Philippines Vice President De Castro welcomed participants, on behalf of the Filipino people and the Government of the Republic of the Philippines and emphasized the importance of the STCW Convention being one of the major pillars of existing international conventions aimed at ensuring safety at sea, maritime security and protection of the marine environment. 
 
He added that he was confident that the conference deliberations would positively contribute to the enhancement of the STCW Convention and Code and pave the way for more robust global standards for the training and certification of seafarers, not only today but also in the years ahead.
 
Vice President De Castro further said, “As a major source of shipboard labour, the Philippines is strongly committed to providing competent and highly qualified seafarers to the international shipping industry, in line with the provisions and agreements of the STCW Convention and Code.  Let me assure the international maritime community that the Philippines is ready to provide world-class seafarers to the international shipping industry.  We are strongly committed to the IMO objectives of promoting safe, secure, environmentally sound, efficient and sustainable shipping.”
 
The Conference is being attended by more than 630 delegates from some 85 IMO Member States, as well as by observers from one non-contracting State, three Associate Members, the International Labour Organization (ILO), the European Commission (EC) and the League of Arab States, as well as observers from 16 non-governmental organizations.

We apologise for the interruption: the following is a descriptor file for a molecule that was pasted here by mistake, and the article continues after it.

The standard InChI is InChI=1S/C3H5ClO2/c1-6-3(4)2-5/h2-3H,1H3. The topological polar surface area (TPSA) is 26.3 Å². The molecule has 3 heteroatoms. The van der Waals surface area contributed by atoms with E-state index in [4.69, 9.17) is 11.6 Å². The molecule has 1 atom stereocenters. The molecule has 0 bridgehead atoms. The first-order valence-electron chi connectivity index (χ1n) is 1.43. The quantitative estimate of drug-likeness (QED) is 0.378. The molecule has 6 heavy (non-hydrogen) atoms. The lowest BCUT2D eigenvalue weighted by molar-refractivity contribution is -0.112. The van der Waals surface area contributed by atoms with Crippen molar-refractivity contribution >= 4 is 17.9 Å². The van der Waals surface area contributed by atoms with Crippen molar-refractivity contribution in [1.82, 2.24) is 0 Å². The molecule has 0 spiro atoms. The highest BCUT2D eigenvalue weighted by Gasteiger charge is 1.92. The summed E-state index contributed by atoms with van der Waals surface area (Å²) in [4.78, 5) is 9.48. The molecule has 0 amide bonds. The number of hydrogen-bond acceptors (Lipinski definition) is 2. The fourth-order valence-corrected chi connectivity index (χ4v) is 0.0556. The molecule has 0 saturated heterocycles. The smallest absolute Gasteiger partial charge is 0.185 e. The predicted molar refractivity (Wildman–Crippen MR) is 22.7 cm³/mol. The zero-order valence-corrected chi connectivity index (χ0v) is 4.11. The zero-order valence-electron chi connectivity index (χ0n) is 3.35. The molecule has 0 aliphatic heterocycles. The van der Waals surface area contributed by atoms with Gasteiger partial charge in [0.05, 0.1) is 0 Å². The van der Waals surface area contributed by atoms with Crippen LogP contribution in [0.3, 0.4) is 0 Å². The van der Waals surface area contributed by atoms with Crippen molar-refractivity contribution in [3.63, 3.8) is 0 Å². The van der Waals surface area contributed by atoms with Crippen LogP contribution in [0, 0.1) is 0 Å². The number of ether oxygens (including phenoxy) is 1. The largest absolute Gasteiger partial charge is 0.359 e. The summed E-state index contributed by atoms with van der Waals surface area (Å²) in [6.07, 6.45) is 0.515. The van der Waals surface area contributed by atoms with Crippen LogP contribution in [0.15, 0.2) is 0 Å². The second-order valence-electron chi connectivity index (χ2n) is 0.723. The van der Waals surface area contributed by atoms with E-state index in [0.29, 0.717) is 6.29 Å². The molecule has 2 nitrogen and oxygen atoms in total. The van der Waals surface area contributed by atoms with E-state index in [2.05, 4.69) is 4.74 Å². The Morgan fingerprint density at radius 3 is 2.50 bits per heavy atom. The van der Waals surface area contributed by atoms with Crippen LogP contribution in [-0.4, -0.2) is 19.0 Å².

Conference officers elected
The following were elected as officers of the Conference:
 
President
Mr. Neil Frank R. Ferrer, Executive Officer, Ocean Concern Office, Foreign Affairs Department, Republic of the Philippines, who also addressed the Conference’s opening session.
 
Vice Presidents
H.E. Mr. Dwight C.R. Gardiner, Permanent Representative to the IMO, Antigua and Barbuda
Mr. Koffi Bertin Tano, Director of Maritime Navigation and Seafarers, Ministry of State, Ministry for Transport, Côte d'Ivoire
Mr. Rajeev Gupta, Joint Secretary (Shipping), Government of India
Rear Admiral Giancarlo Olimbo, Ministry of Infrastructure and Transport, Italy
Mr. Abdel Hafeez Kayssi, Director General of Land and Maritime Transport, Ministry of Public Works and Transport, Lebanon
 
Chairman, Committee of the Whole
Rear  Admiral Peter Brady, Director General, Maritime Authority of Jamaica
 
Vice Chairmen, Committee of the Whole
Mr. Sibrand Hassing, Senior Policy Adviser, Ministry of Transport, Public Works and Water Management, Netherlands
Mr. Heping Zheng, Deputy Director General, China Maritime Safety Administration
Chairman, Drafting Committee
Ms Mayte Medina, Marine Transportation Specialist, United States Coast Guard

Other officers will be elected as the Conference progresses.
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IMO – the International Maritime Organization – is the United Nations specialized agency with responsibility for the safety and security of shipping and the prevention of marine pollution by ships.
Web site: www.imo.org
For further information please contact:
Lee Adamson, Head, Public Information Services on 020 7587 3153 (media@imo.org )
Natasha Brown, External Relations Officer on 020 7587 3274 (media@imo.org ).
 

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IMO – the International Maritime Organization – is the United Nations specialized agency with responsibility for the safety and security of shipping and the prevention of marine pollution by ships.

Web site: www.imo.org